After a loss or tragedy, it isn’t easy to know how to proceed. If you’re consoling someone who has been through something painful or traumatic, it’s important to choose your words carefully. Words have the power to offer condolences, comfort, and hope when used thoughtfully.
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One of the most common phrases after a loss is to say you’re sending ‘love and light.’ What exactly does this mean? Though there are many different ways to interpret the meaning behind both ‘love and light,’ this is generally a way to wish someone peace and healing. Though it might not come right away, you’re reminding them of your love as well as wishing them well in the future.
However, wishing someone ‘love and light’ might not always be the right thing to do. Depending on your relationship with them, as well as your specific intentions behind these get-well wishes, you might consider an alternative. In this guide, we’ll share 21 better ways to send ‘love and light’ after a loss or tragedy.
Ways to Send ‘Love and Light’ After a Death
After a loss, it’s not always easy to find the right words to say. You know you can’t fully take away someone’s pain, so you might struggle to say anything at all. Like with all things in life, actions speak louder than words. The actions and sayings below pack a meaningful punch while still sending love and light.
1. “I can’t know how you feel, but please know I am here to help.”
While your words might not get you very far, your actions will. Remind the grieving individual that you can’t understand how they feel, but you’ll always be there to help. Whether you bring a home-cooked meal or help plan the funeral, your actions make a difference.
2. “Holding you and your family are in my heart.”
Grief is an isolating emotion. When you lose someone, it’s normal to feel isolated and separated from your social circle. Break these walls by letting the individual know that you’re thinking of them during their time of need.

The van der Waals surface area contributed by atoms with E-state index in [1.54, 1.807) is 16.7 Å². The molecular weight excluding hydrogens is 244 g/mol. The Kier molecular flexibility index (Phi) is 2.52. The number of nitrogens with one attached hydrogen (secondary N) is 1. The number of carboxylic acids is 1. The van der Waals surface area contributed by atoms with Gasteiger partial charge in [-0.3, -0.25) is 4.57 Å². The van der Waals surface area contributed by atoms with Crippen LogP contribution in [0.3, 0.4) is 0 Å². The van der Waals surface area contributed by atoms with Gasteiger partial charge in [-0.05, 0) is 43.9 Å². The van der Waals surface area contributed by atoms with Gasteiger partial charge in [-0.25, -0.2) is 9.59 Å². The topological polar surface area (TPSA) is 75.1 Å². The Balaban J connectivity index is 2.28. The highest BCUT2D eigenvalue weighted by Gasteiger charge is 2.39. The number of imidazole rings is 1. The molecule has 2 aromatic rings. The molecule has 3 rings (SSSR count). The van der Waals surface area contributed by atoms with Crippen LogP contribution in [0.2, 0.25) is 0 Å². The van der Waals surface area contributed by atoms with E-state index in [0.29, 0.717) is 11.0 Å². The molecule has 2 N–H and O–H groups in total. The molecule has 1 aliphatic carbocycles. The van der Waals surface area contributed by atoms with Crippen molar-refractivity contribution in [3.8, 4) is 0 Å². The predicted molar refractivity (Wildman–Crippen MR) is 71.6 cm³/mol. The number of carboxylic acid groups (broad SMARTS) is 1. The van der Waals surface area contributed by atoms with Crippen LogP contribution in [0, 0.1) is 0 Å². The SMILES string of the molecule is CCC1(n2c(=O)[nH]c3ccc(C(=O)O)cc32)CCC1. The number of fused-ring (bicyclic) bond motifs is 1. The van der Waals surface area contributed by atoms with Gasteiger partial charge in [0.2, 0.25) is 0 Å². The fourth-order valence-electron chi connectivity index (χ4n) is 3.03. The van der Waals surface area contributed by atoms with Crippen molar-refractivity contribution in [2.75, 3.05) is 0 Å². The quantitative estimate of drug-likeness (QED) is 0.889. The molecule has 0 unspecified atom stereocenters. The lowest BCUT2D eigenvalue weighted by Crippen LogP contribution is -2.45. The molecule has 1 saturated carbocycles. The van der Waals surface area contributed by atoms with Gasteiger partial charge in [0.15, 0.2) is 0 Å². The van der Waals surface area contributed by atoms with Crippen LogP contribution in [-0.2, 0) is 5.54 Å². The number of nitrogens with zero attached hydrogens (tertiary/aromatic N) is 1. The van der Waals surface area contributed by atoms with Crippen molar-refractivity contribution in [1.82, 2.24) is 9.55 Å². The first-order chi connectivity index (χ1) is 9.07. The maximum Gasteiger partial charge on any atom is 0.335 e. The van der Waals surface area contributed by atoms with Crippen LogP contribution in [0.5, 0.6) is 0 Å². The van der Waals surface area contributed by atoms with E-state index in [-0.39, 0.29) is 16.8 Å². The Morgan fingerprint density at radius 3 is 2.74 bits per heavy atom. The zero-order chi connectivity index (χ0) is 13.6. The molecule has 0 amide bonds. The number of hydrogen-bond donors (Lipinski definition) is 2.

3. “My favorite memory of your loved one is…”
A tangible way to send ‘love and light’ is to remind someone of your favorite memory of the deceased. This shows that their loved one is still very much alive in your thoughts and memories, and it carries more weight than you know.
4. “I don’t know what to say, but I want you to know I care.”
If you can’t find the right words to say, it’s perfectly okay. Instead, admit this reality. Share that there are no words to fully express how you feel, but you’ll always be there for them. This is the true meaning behind sending ‘love and light.’
5. “Tell me more about them.”
When someone is experiencing grief, they often feel like nobody wants to talk with them about the deceased. They might not have anyone else to turn to, but talking about their lost loved one is a part of keeping their legacy alive. Encourage them to share with you in a moment of quiet remembrance.
6. “I’m so sorry you have to go through this.”
If you’re not sure what to say, compassion is always the right answer. This kind of phrase might be simple, but it’s meaningful. It shows that you’re sorry that this loss happened to them, and you’re empathizing with what they’re experiencing.
7. “They knew you loved them.”
Another important reminder is to make sure they know that the deceased knew how much they were loved. It’s easy to doubt this in a time of crisis, especially if the death was sudden. Give them this much-needed kindness and be there for them.
8. Send them flowers.
Actions are always more potent than words, so send a beautiful symbol of light and love. A bouquet of flowers to their home or the funeral is an important reminder of life, sympathy, and beauty. This can be accompanied by a heartfelt note or just left on its own.
9. “I’ll never forget them.”
One of the biggest worries after losing a loved one is that others will forget them. In reality, those we lose are carried with us for the rest of our days. Remind the recipient that you’ll never forget their loved one.
10. “Everything you’re feeling is okay.”
When you lose someone, there can be conflicting feelings. Whether the grieving person feels sorrow, pain, guilt, anger, or even relief, this is normal and okay. Give them permission to express their feelings.
Last but not least, just be there for them. Listen to what they have to say, and let them take the lead. This moment is about them, not you.
Ways to Send ‘Love and Light’ After a Tragic Event